When times are hard people, try to make the best of what they have got and your garden is one area which can be utilised to save some money. None only can you save money, but the use of the garden to grow fruit and vegetables will make you healthier as well as your home garden produce being good for you. Even people who don’t consider themselves gardeners can grow something quite easily.
Take a look in your shed or summer house, and you are likely to find some suitable garden tools to help you achieve some fresh produce – not quite the Good Life – but a contribution. If you clear a little space under the window or if you lucky enough to have a wooden solar potting shed then so much the better. Under the shed windows you can bring on seedlings in pots whether they are tomatoes, lettuces or peas, literally most vegetables will benefit from an early start.
Again the outdoor building can help with potatoes which need the light for them to start shooting. When they have shoots you can then plant them in the garden of you can even buy potatoes bags for them to grow in. What you do is to put one potato in the bag and surround it with compost. It would be best if you then watered it and you will find before long a small crop of potatoes – about a kilo which is pretty good for one potato.
Tomato plants are also easy to grow and can also be grown in pots or compost bags so, even if you have not got a garden, then you can still grow some things. By utilising your wooden summer building for vegetables and fruit, you can feel good with yourself knowing that you are using your assets to help through this difficult time. It’s also good to know that the shed can be more than just a storage building and can be multi-talented.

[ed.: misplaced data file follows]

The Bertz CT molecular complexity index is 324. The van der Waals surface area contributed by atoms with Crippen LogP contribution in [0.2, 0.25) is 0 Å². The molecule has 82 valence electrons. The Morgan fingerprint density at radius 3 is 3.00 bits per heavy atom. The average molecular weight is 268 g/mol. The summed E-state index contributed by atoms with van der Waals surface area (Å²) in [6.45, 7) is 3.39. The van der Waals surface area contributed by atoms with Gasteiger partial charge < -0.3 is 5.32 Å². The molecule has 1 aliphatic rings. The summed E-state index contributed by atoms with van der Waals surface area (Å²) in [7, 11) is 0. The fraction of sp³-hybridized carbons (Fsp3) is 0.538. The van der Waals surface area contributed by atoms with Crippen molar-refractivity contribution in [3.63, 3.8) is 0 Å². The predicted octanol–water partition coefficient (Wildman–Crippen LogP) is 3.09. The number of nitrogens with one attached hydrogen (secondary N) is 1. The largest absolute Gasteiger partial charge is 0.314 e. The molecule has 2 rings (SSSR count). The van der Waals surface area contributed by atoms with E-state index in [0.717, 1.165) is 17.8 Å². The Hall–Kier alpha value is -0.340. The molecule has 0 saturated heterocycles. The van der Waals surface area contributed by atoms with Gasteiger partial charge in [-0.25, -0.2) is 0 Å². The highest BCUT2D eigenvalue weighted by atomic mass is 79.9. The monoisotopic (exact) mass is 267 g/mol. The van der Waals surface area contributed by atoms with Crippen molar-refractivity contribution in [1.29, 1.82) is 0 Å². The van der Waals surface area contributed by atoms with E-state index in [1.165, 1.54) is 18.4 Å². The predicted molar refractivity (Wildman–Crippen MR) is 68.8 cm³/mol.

Residents down in Somerset have taken this advice on board and have the belief that the growing of homegrown fruit and vegetables is one of the secrets for long life. Montacute, in Somerset where the cider apples grow, was found to have the highest life expectancy in Britain after a study or millions of pensions records, with their residents living to an incredible 90 years old on average.
Nearly all the village’s 680 population are active in growing fruit and vegetable in their gardens which seems to be helping to keep them fit and healthy. There’s no record of the number of summer houses owned by the villagers, but I would assume that most would have a small hut of some sort for storing their garden tools and for keeping their excess produce.
Shirley Hann, a life long resident and grandmother, said that it seems that the growing of fruit and vegetable does have a bearing on their health and long life. The residents in the village all have their vegetable patch in their garden or a small allotment for producing these crops and many have a wooden shed to assist them. Charlie Northern, another resident of the village, has been growing vegetable for over 40 years for himself and his wife and this has helped them to live a long and healthy life thanks to their garden.
It was only recently that the Royal Horticultural Society (RHS) was offering tips and advice on how to use your garden and to benefit from your garden shed. The RHS has been offering garden advice for over 200 years to gardeners for people who want to use the garden to grow food outside.